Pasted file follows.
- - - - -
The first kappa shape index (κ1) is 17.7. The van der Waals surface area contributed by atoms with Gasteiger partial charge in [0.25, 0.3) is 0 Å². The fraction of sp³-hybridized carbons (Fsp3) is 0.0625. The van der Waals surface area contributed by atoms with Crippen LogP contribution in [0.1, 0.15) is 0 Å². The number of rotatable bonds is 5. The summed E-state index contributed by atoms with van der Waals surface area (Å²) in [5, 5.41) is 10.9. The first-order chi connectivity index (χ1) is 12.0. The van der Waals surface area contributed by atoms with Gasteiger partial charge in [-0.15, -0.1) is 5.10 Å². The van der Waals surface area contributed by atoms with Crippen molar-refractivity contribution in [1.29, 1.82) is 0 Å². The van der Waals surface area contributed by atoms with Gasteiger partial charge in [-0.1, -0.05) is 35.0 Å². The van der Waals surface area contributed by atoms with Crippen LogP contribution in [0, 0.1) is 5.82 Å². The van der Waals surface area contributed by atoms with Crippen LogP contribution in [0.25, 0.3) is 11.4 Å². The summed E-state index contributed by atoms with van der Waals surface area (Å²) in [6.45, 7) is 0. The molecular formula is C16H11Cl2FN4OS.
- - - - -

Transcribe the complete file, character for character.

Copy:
The first kappa shape index (κ1) is 17.7. The van der Waals surface area contributed by atoms with Gasteiger partial charge in [0.25, 0.3) is 0 Å². The fraction of sp³-hybridized carbons (Fsp3) is 0.0625. The van der Waals surface area contributed by atoms with Crippen LogP contribution in [0.1, 0.15) is 0 Å². The number of rotatable bonds is 5. The summed E-state index contributed by atoms with van der Waals surface area (Å²) in [5, 5.41) is 10.9. The first-order chi connectivity index (χ1) is 12.0. The van der Waals surface area contributed by atoms with Gasteiger partial charge in [-0.15, -0.1) is 5.10 Å². The van der Waals surface area contributed by atoms with Crippen molar-refractivity contribution in [1.29, 1.82) is 0 Å². The van der Waals surface area contributed by atoms with Gasteiger partial charge in [-0.1, -0.05) is 35.0 Å². The van der Waals surface area contributed by atoms with Crippen LogP contribution in [0, 0.1) is 5.82 Å². The van der Waals surface area contributed by atoms with Crippen LogP contribution in [0.25, 0.3) is 11.4 Å². The summed E-state index contributed by atoms with van der Waals surface area (Å²) in [6.45, 7) is 0. The molecular formula is C16H11Cl2FN4OS.